Israel became the first country to boycott a U.N. review of its human rights practices on Tuesday, shunning efforts by the U.S. and others to encourage its participation in a process in which all countries have hitherto taken part.
Israel did not appear at a session of the U.N. Human Rights Council in Geneva on Tuesday when it was due to present a report as part of a Universal Periodic Review process under which all 193 member-states submit every four years to a scrutiny of their human rights record.
Israel’s mission to the U.N. in Geneva informally notified the Council it did not intend to take part, triggering intense behind-the-scenes efforts to persuade Israel to reconsider and to determine the Council’s response to the unprecedented situation that would arise if it did not.
“We have encouraged the Israelis to come to the Council and to tell their story and to present their own narrative of their own human rights situation,” said U.S. Ambassador to the Council, Eileen Chamberlain Donahoe, said last week.
Diplomats in Geneva believe the Council will likely adopt a resolution giving its president Remigiusz Henczel, time to try to persuade Israel to take part in the review later this year. But they say there have been differences between Islamic countries and other Council members over how much time and latitude to allow. Efforts to persuade Israel to reconsider have been complicated by its recent elections and the process now under way to form a new coalition government.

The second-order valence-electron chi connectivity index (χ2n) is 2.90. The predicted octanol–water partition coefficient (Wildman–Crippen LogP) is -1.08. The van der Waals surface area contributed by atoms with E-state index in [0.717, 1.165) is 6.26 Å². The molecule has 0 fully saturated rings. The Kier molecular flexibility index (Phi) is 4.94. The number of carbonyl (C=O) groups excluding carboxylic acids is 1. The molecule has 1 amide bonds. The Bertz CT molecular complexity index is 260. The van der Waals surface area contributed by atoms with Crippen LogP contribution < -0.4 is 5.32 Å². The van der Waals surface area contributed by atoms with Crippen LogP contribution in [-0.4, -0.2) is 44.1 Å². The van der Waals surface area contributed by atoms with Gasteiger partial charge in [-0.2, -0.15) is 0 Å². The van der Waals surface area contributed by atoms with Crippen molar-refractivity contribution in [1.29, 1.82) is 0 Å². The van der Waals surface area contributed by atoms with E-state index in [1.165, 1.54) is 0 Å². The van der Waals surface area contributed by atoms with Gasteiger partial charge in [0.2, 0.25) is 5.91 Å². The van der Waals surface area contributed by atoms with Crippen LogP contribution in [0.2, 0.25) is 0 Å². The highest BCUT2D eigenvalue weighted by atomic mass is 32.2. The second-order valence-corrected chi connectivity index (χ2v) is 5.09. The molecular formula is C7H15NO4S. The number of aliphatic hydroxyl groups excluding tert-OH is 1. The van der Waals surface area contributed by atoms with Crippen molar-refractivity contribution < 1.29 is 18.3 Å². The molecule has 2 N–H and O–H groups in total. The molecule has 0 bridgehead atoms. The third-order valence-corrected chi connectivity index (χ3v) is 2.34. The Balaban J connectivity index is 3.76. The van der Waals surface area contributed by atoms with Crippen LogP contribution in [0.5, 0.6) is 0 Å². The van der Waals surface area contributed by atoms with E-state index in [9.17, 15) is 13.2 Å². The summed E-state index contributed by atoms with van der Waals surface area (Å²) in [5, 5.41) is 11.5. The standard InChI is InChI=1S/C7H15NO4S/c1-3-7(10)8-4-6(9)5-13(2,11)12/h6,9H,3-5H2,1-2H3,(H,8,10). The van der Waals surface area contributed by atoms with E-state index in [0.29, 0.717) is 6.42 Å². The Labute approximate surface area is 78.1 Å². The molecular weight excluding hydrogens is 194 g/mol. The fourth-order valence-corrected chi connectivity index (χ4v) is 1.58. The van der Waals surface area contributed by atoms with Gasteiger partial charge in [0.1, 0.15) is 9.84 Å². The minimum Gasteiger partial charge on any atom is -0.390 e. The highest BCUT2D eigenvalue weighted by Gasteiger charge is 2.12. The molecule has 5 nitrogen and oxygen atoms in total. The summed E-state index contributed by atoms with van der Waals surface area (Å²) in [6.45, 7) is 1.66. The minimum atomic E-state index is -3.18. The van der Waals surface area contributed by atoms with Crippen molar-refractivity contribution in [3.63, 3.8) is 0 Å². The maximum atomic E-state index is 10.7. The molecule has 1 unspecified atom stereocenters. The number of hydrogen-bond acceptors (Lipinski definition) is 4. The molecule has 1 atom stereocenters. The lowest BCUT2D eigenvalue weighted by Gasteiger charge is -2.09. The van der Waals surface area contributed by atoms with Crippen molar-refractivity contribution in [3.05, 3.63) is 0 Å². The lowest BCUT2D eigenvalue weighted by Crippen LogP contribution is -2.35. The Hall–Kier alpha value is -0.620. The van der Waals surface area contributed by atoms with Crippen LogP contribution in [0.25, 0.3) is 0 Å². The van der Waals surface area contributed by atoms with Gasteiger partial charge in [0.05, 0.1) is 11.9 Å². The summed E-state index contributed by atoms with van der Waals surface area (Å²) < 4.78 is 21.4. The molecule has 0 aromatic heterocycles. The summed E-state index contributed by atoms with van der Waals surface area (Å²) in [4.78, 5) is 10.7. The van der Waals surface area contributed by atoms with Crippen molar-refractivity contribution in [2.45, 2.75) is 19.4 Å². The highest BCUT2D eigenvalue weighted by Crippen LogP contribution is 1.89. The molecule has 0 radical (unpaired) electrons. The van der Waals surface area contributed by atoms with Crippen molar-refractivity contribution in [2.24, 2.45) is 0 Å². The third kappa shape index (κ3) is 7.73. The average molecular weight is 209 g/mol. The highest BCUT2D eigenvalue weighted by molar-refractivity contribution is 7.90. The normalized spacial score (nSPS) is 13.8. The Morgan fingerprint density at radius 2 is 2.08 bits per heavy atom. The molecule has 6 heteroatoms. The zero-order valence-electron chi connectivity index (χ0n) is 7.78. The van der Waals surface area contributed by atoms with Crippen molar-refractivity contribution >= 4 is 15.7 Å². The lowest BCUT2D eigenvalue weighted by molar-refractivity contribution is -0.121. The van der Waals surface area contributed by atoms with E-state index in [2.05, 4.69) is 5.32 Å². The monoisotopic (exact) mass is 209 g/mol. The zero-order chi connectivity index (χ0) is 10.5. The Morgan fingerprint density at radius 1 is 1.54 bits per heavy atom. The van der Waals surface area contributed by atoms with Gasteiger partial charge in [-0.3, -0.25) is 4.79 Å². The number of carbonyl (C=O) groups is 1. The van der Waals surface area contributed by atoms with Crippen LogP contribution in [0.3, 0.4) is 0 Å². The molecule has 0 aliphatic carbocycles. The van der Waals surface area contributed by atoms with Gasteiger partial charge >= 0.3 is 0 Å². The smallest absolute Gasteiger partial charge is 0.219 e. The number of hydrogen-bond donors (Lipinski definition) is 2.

Israel’s decision reflects its longstanding frustration with the Council’s perceived anti-Israeli bias, said diplomats. Over half the resolutions passed by the Council since it started work in 2006 have targeted Israel, which is also the only country to feature as a standing item on the Council’s agenda.
Despite these tensions, Israel, until last year, had preferred to work with the Council and in December 2008 participated in the review of its human rights record. Last May, however, Israel informed it that it had decided to disengage from what it called “a political tool and convenient platform, cynically used to advance certain political aims, to bash and demonise Israel”.
Council members are anxious to preserve the universal and collaborative characteristics of its review process, which has provided a platform to scrutinise and discuss the situation of human rights in even the most closed and repressive regimes.
“The United States is absolutely, fully behind the Universal Periodic Review and we do not want to see the mechanism in any way harmed,” said Ms. Donahoe in her comments - New York Times News Service